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Licensed Unlicensed Requires Authentication Published by De Gruyter July 14, 2021

Procalcitonin measured by three different assays is an excellent tumor marker for the follow-up of patients with medullary thyroid carcinoma

Jürgen Kratzsch, Anja Willenberg, Karin Frank-Raue, Uwe Kempin, Jörg Rocktäschel and Friedhelm Raue

Abstract

Objectives

Procalcitonin (PCT) has been suggested as a tumor marker in patients with medullary thyroid carcinoma (MTC). Clinical application data in long term follow-up are missing.

Methods

210 serum samples of 169 consecutive patients with MTC (92 sporadic, 77 hereditary, 158 postoperative follow-up, 11 preoperative) were collected between 2018 and 2020. Postoperative patients were stratified into three groups according to their disease status at the end of follow-up: cured (n=51, calcitonin (CT) levels < limit of quantitation), minimal residual disease (n=55, detectable CT and no metastases provable by imaging methods), metastatic disease (n=52). In five patients CT and PCT were measured while on therapy with tyrosine kinase inhibitors (TKI). CT was analyzed by the Roche ECLIA, PCT by three assays from Roche, PES, Abbott.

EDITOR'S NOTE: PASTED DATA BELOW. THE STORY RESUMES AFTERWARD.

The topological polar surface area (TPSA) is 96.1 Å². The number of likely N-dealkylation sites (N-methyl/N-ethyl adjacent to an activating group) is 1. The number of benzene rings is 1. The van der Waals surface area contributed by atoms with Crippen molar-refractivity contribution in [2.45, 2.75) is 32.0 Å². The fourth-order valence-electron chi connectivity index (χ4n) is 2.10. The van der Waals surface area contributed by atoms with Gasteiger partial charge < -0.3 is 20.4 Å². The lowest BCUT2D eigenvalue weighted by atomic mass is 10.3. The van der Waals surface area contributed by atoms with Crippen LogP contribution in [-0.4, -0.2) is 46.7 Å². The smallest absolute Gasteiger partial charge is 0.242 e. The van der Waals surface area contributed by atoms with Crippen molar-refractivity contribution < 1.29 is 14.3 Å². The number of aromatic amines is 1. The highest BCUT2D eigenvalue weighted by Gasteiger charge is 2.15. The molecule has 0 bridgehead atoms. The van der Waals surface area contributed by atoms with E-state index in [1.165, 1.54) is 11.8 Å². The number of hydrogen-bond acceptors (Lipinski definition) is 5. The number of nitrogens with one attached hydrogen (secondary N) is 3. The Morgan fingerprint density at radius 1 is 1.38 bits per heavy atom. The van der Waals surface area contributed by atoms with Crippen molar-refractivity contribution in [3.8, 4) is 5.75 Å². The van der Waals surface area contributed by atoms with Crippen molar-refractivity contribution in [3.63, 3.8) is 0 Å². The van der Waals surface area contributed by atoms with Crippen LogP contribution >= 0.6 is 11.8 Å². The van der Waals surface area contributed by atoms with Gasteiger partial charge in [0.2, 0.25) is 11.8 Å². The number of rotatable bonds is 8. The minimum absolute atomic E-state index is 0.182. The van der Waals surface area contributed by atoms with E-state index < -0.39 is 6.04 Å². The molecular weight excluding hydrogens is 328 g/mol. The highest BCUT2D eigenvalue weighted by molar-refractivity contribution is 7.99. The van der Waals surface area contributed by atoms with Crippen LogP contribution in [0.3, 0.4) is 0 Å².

Results

The mean ± SD values seen with the three PCT assays in the MTC response groups, cured: <0.06, 0.016 ± 0.007, 0.014 ± 0.007 ng/mL, minimal residual disease: 0.511 ± 0.800, 0.389 ± 0.687, 0.341 ± 0.614 ng/mL, metastatic disease 109 ± 202, 60.4 ± 110, 63.3 ± 115 ng/mL correlate well with the CT results in these groups: cured <1.0 pg/mL, minimal residual disease 91.3 ± 121.5 pg/mL, metastatic disease 14,489 ± 30,772 pg/mL. There was a significant correlation (p<0.001) between the three PCT assays (Roche/PES r=0.970, Roche/Abbott r=0.976, Abbott/PES r=0.995). In the course of treatment with TKI both CT and PCT reflected clinical state. Preoperative PCT in hereditary MTC has the same diagnostic validity than CT.

Conclusions

PCT measured with three different immunoassays is as good as the standard tumor marker CT in the follow-up of MTC but has a superior analytical stability.


Corresponding author: Prof. Jüergen Kratzsch, Institute for Laboratory Medicine, Clinical Chemistry and Molecular Diagnostics, University Hospital Leipzig, University of Leipzig, Paul-List-Str. 13/15, 04103 Leipzig, Germany, Phone: +49 1739044771, E-mail:

  1. Research funding: None declared.

  2. Author contributions: All authors have accepted responsibility for the entire content of this manuscript and approved its submission.

  3. Competing interests: Authors state no conflict of interest.

  4. Informed consent: Informed consent was obtained from all individuals included in this study.

  5. Ethical approval: The study was approved by the Ethics Committee of the University of Heidelberg (S-003/2015).

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Supplementary Material

The online version of this article offers supplementary material (https://doi.org/10.1515/cclm-2021-0428).


Received: 2021-04-12
Accepted: 2021-06-29
Published Online: 2021-07-14
Published in Print: 2021-10-26

© 2021 Walter de Gruyter GmbH, Berlin/Boston

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